My first two visitors were members of the Marma and Mro people, two of thirteen Indigenous, genetically distinct peoples from the Hill Tracts. I would not be able to visit the Hill Tracts, they explained, because the whole area was closed to outsiders, especially writers, journalists, and human-rights activists. Raids by the military were common, they explained, as were rapes, abductions, arrests, and extra-judicial murders. A news embargo meant that Bangladeshis in the rest of the country had little idea of the situation, and any reported acts of violence were blamed on terrorists and troublemakers. The scripts, the languages, the cultures, and the entire existence of the Indigenous peoples of the Hill Tracts were under grave and constant threat.

The plight of the residents of the Hill Tracts was further clarified by my third visitor, who was a member of the Chakma people. His father, he explained, had been one of the most famous and respected Chakma writers, and in addition to his own writing had amassed a major collection of books and manuscripts in Chakma. The military raided his village twice in his early childhood, he said. “The second time they killed my father and burned down our house.” At a stroke, his connection to his family’s history and that of his culture was destroyed. He grew up in a country that denied the existence of Indigenous people and their languages. Now in early middle age, educated and successful, he could neither read nor write the script of his people, the language of his family.

My most significant informant, though, approached me a year later when I was back in Vermont. His name was Maung Nyeu; he was a student at the Harvard Graduate School of Education. Maung turned out to be a neat, calm, handsome, quiet-spoken man, a member of the Marma people. He told me without anger or rancor much the same story I had heard from the others, a story of a childhood interrupted by raids by the army, of running into the jungle with his mother, brother, and baby sister as their village burned.

He also gave me the historical background I had been missing. When Partition divided the former territory of India crudely into Hindu and Muslim lands, and divided the Muslim lands into East Pakistan (the area that is now Bangladesh) and West Pakistan (now Pakistan), it was a recipe for disaster in many ways. Politically, economically and militarily, East Pakistan was almost entirely under the control of better resourced West Pakistan. Linguistically and culturally, East Pakistan was largely Bengali, and spoke as a mother tongue the language called Bangla or Bengali; yet under the new constitution the official language of both Pakistans was Urdu, the official language of the ruling elite of West Pakistan. East Pakistanis, then were ordered to abandon their traditional language—and their traditional script.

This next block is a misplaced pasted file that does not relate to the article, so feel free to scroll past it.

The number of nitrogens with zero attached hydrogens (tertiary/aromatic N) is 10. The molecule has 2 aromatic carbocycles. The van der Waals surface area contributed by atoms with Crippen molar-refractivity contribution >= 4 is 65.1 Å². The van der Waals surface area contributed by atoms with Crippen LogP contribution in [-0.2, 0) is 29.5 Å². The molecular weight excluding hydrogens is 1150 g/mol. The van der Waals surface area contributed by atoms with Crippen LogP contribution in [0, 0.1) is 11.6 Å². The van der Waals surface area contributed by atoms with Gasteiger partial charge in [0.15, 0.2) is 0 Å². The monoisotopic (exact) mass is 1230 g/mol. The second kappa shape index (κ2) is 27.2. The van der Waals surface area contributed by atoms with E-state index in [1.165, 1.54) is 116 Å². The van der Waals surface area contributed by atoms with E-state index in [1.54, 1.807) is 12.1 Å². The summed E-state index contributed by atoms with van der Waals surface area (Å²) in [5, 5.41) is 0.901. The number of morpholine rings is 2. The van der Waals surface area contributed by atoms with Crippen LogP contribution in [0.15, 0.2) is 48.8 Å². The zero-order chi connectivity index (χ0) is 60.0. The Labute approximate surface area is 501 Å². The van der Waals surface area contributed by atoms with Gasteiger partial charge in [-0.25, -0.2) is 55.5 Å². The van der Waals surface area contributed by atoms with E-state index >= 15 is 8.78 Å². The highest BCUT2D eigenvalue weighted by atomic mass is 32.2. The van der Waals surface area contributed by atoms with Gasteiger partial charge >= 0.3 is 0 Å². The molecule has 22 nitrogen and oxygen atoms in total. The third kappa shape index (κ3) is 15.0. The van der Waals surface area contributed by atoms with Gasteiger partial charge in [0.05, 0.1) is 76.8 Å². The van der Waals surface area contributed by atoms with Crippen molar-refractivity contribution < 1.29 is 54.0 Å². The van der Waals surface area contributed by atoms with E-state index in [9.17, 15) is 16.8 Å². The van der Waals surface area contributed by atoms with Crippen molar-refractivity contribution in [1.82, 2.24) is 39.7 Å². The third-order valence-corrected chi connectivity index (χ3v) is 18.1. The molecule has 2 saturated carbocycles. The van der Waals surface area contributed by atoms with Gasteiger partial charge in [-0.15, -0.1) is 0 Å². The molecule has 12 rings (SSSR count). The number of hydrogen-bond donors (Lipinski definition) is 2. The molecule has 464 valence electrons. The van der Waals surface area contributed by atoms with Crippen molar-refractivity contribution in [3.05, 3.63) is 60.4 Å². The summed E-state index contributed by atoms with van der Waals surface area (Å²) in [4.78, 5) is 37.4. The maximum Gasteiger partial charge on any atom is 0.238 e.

This violation of language and culture was so abhorrent it spawned protests that came to be known as the Mother Tongue movement. This was a major factor in galvanizing East Pakistan into a short but extremely violent civil war against West Pakistan. India sent troops to back East Pakistan, and in 1972 East Pakistan, in a bloody birth, became Bangladesh.

This may have been a triumph for the Bengali majority in Bangladesh, but not for its Indigenous population. The first act of the government of many a newly-independent nation is to give the impression of unity and consolidation, and to avoid further fragmentation by repressing the independent spirit of regional or ethnic minorities. In Bangladesh’s case, the liberating Mother Tongue movement turned out to have no interest in or tolerance for mother languages that were not Bangla.

“How quickly the oppressed,” Maung observed, “became the oppressors.” Bangladesh was so closely identified with the Bangla language and Islam that the new government took the position that Bangladesh had no Indigenous peoples, and therefore anyone who was not Muslim and did not speak Bangla—several hundred thousand people—did not deserve full citizenship or full human rights.

For Maung, the first experience of this de facto apartheid was his dysfunctional education. Like all Bangladeshis, the Marma were educated in Bangla, which he could not speak or understand, and on his first day of school, at the age of six, he was twice beaten for not paying attention. Next morning, his mother saw him crying, and asked him what was wrong. For her, an education was vital, but when she understood what was going on, she let him stay home and schooled him herself.